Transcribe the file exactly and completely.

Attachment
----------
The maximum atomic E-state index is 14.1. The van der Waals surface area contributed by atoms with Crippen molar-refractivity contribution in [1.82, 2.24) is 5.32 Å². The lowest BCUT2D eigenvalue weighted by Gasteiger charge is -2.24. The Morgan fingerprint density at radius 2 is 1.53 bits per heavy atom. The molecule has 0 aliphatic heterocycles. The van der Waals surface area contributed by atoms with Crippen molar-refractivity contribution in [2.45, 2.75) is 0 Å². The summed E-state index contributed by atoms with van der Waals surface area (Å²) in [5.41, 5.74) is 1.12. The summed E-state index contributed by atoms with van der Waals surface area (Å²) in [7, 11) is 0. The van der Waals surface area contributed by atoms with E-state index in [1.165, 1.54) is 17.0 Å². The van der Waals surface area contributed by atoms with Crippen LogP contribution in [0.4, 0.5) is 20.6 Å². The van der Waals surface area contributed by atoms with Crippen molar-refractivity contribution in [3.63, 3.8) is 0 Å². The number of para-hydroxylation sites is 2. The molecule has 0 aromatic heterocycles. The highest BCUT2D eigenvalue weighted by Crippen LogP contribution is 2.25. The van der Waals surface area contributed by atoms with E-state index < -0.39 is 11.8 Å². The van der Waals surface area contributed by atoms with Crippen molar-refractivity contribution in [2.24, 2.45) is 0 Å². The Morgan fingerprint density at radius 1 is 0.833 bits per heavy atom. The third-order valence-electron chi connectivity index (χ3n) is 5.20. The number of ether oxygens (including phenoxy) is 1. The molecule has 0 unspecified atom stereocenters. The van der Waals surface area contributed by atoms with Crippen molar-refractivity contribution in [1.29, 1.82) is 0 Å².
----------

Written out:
The maximum atomic E-state index is 14.1. The van der Waals surface area contributed by atoms with Crippen molar-refractivity contribution in [1.82, 2.24) is 5.32 Å². The lowest BCUT2D eigenvalue weighted by Gasteiger charge is -2.24. The Morgan fingerprint density at radius 2 is 1.53 bits per heavy atom. The molecule has 0 aliphatic heterocycles. The van der Waals surface area contributed by atoms with Crippen molar-refractivity contribution in [2.45, 2.75) is 0 Å². The summed E-state index contributed by atoms with van der Waals surface area (Å²) in [5.41, 5.74) is 1.12. The summed E-state index contributed by atoms with van der Waals surface area (Å²) in [7, 11) is 0. The van der Waals surface area contributed by atoms with E-state index in [1.165, 1.54) is 17.0 Å². The van der Waals surface area contributed by atoms with Crippen LogP contribution in [0.4, 0.5) is 20.6 Å². The van der Waals surface area contributed by atoms with Crippen molar-refractivity contribution in [3.63, 3.8) is 0 Å². The number of para-hydroxylation sites is 2. The molecule has 0 aromatic heterocycles. The highest BCUT2D eigenvalue weighted by Crippen LogP contribution is 2.25. The van der Waals surface area contributed by atoms with E-state index < -0.39 is 11.8 Å². The van der Waals surface area contributed by atoms with Crippen molar-refractivity contribution in [2.24, 2.45) is 0 Å². The Morgan fingerprint density at radius 1 is 0.833 bits per heavy atom. The third-order valence-electron chi connectivity index (χ3n) is 5.20. The number of ether oxygens (including phenoxy) is 1. The molecule has 0 unspecified atom stereocenters. The van der Waals surface area contributed by atoms with Crippen molar-refractivity contribution in [1.29, 1.82) is 0 Å².